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This question already has an answer here:

Are there virtual particles for every kind of particle there is?

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marked as duplicate by Floris, Kyle Kanos, Ryan Unger, John Rennie, Qmechanic Jul 31 '15 at 14:00

This question has been asked before and already has an answer. If those answers do not fully address your question, please ask a new question.

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    $\begingroup$ Did you see this earlier answer - I think it goes a long way to answering your question. If it does not, please explain what is missing. $\endgroup$ – Floris Jul 30 '15 at 17:21
  • $\begingroup$ Good. I will nominate this question for "closing as a duplicate". That means it will remain here and if people phrase a question like yours, they will be directed to the earlier question / answer. $\endgroup$ – Floris Jul 30 '15 at 17:31
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    $\begingroup$ Like Bosoneando said below, don't take "virtual particles" too seriously. Because they're field quanta, not short-lived real particles that pop into existence like magic. Spntaneously, like worms from mud They're abstract things. It's like you divvy up an electromagnetic field into chunks and say each is a virtual particle. So are there virtual particles for every kind of particle there is? No, because there aren't any virtual particles really. Because they're virtual. Gluons in ordinary hadrons are virtual too. $\endgroup$ – John Duffield Jul 30 '15 at 21:44
  • $\begingroup$ That actually helped a lot, thanks for phrasing it that way. $\endgroup$ – Alex Jul 30 '15 at 21:49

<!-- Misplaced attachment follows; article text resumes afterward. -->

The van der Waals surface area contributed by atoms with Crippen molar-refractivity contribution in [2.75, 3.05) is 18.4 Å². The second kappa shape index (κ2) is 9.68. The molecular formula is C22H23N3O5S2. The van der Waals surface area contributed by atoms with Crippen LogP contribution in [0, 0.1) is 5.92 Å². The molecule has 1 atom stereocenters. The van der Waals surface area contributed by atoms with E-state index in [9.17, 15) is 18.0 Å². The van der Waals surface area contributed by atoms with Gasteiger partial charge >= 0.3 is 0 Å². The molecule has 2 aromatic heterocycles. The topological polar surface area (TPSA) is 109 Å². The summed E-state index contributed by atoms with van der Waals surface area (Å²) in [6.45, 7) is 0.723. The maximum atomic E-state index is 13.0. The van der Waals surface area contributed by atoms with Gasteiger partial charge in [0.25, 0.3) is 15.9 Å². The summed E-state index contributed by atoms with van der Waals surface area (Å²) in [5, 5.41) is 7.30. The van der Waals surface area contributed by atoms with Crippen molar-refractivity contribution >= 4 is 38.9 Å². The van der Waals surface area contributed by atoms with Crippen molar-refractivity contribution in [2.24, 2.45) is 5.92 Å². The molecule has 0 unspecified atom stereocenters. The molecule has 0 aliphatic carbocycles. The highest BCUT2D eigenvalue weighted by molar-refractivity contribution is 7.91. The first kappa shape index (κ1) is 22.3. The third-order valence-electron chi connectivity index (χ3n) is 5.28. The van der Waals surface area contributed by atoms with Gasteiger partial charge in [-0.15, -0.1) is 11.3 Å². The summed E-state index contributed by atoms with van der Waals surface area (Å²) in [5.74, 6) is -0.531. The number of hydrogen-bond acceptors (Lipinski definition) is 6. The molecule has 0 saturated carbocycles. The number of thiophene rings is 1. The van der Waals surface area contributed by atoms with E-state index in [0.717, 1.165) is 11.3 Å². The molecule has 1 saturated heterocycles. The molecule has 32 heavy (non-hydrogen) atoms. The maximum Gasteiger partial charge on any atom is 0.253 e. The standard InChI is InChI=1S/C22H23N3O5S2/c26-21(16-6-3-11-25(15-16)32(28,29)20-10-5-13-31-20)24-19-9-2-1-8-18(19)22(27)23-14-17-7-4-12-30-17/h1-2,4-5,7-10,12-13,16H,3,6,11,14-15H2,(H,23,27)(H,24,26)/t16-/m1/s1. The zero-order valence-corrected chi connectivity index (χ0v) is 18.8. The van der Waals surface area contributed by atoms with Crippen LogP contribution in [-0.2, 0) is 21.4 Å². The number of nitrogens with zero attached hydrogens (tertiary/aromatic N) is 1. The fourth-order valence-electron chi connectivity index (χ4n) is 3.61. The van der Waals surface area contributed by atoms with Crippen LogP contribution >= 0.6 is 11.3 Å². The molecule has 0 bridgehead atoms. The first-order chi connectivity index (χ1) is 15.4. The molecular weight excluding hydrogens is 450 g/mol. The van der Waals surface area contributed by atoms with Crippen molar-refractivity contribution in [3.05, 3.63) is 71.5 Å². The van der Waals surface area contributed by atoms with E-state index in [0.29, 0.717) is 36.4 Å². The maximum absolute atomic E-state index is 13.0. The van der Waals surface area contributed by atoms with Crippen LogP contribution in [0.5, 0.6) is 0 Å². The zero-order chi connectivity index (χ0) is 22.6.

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Don't take "virtual particles" too seriously.

Quantum Field Theory for a single (non-interacting) field is quite easy to solve. One of the things that can be calculated is the Feynman propagator $G_F(x,y)$, wich describes the probability amplitude for the propagation of a particle from spacetime point $x$ to spacetime point $y$. Obviouslly, the Feynman propagator will depend on the mass, four-momentum and quantum numbers of the particle.

But single, non-interacting fields are so boring. We'll be more interested in interacting fields. This is also the case that can be tested experimentally: measuring cross sections, decay widths and all that stuff. But we run in trouble: QFT for interacting fields is extremely hard!

So, we have to use a low-energy approximation: perturbation theory [Even if the energies in particle colliders are really high by ours standards, they are low enough to apply perturbation theory]. In the lagrangian you will find terms such as $$\mathcal{L}_i \sim g \psi^\alpha \phi^\beta$$ where $\psi$ and $\phi$ are two fields, $\alpha$ and $\beta$ integer exponents and $g$ a coupling constant, which quantifies the strength of the interaction. The trick to calculate any observable is to make an expansion of the time-evolution operator in powers of the coupling $g$. The math is pretty tedious, but in the end you find out that by a miraculous coincidence (in fact, Wick's theorem) all the observables depend on the Feynman propagators of the fields involved in the interaction lagrangian (with one caveat: in the propagator, the mass and four-momentum have a wrong relationship $p^\mu p_\mu \neq m^2$).

And here is where the genious of Feynman comes into play: each term (a horrendous integral) in the perturbative expansion can be represented as [a sum of] pretty diagrams. In a Feynman diagram, each external line is one of the incoming/outcoming particles, each internal line is one of the propagators due to Wick's theorem, and the vertices between lines are determined according to the interaction lagrangian (in the example above, in each vertex there are $\alpha$ lines of type $\psi$ and $\beta$ lines of type $\phi$). Feynman diagrams are a very useful tool to summarize and write the terms in the perturbative expansion. They are NOT a depiction of particles moving around, colliding, merging and branching. In this sense, the internal lines in these diagrams aren't meant to represent particles, even though they are usually called 'virtual particles'. Maybe 'internal propagator' would be less misleading.

So, tl;dr: "Virtual particles" are not a special type of particle, and there are Feynman diagrams with internal propagators corresponding to all the fields in the Lagrangian.

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